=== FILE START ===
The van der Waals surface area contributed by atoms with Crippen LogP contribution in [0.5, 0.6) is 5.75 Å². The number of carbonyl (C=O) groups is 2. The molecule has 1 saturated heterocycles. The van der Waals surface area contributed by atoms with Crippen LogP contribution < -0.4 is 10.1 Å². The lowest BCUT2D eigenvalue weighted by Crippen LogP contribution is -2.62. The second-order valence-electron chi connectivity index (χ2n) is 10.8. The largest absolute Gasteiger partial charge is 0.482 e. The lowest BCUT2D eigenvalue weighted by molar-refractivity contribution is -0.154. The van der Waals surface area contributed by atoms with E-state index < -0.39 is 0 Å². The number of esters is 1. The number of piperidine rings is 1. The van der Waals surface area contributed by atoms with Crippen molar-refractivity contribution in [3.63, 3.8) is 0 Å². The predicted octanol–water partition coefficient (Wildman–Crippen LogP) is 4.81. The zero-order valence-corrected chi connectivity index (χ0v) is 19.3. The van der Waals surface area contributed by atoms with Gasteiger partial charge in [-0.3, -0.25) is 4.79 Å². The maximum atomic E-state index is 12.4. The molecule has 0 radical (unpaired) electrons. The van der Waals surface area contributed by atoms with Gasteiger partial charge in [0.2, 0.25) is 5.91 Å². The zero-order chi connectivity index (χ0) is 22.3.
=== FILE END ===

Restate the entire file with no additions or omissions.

The van der Waals surface area contributed by atoms with Crippen LogP contribution in [0.5, 0.6) is 5.75 Å². The number of carbonyl (C=O) groups is 2. The molecule has 1 saturated heterocycles. The van der Waals surface area contributed by atoms with Crippen LogP contribution < -0.4 is 10.1 Å². The lowest BCUT2D eigenvalue weighted by Crippen LogP contribution is -2.62. The second-order valence-electron chi connectivity index (χ2n) is 10.8. The largest absolute Gasteiger partial charge is 0.482 e. The lowest BCUT2D eigenvalue weighted by molar-refractivity contribution is -0.154. The van der Waals surface area contributed by atoms with E-state index < -0.39 is 0 Å². The number of esters is 1. The number of piperidine rings is 1. The van der Waals surface area contributed by atoms with Crippen molar-refractivity contribution in [3.63, 3.8) is 0 Å². The predicted octanol–water partition coefficient (Wildman–Crippen LogP) is 4.81. The zero-order valence-corrected chi connectivity index (χ0v) is 19.3. The van der Waals surface area contributed by atoms with Gasteiger partial charge in [-0.3, -0.25) is 4.79 Å². The maximum atomic E-state index is 12.4. The molecule has 0 radical (unpaired) electrons. The van der Waals surface area contributed by atoms with Gasteiger partial charge in [0.2, 0.25) is 5.91 Å². The zero-order chi connectivity index (χ0) is 22.3.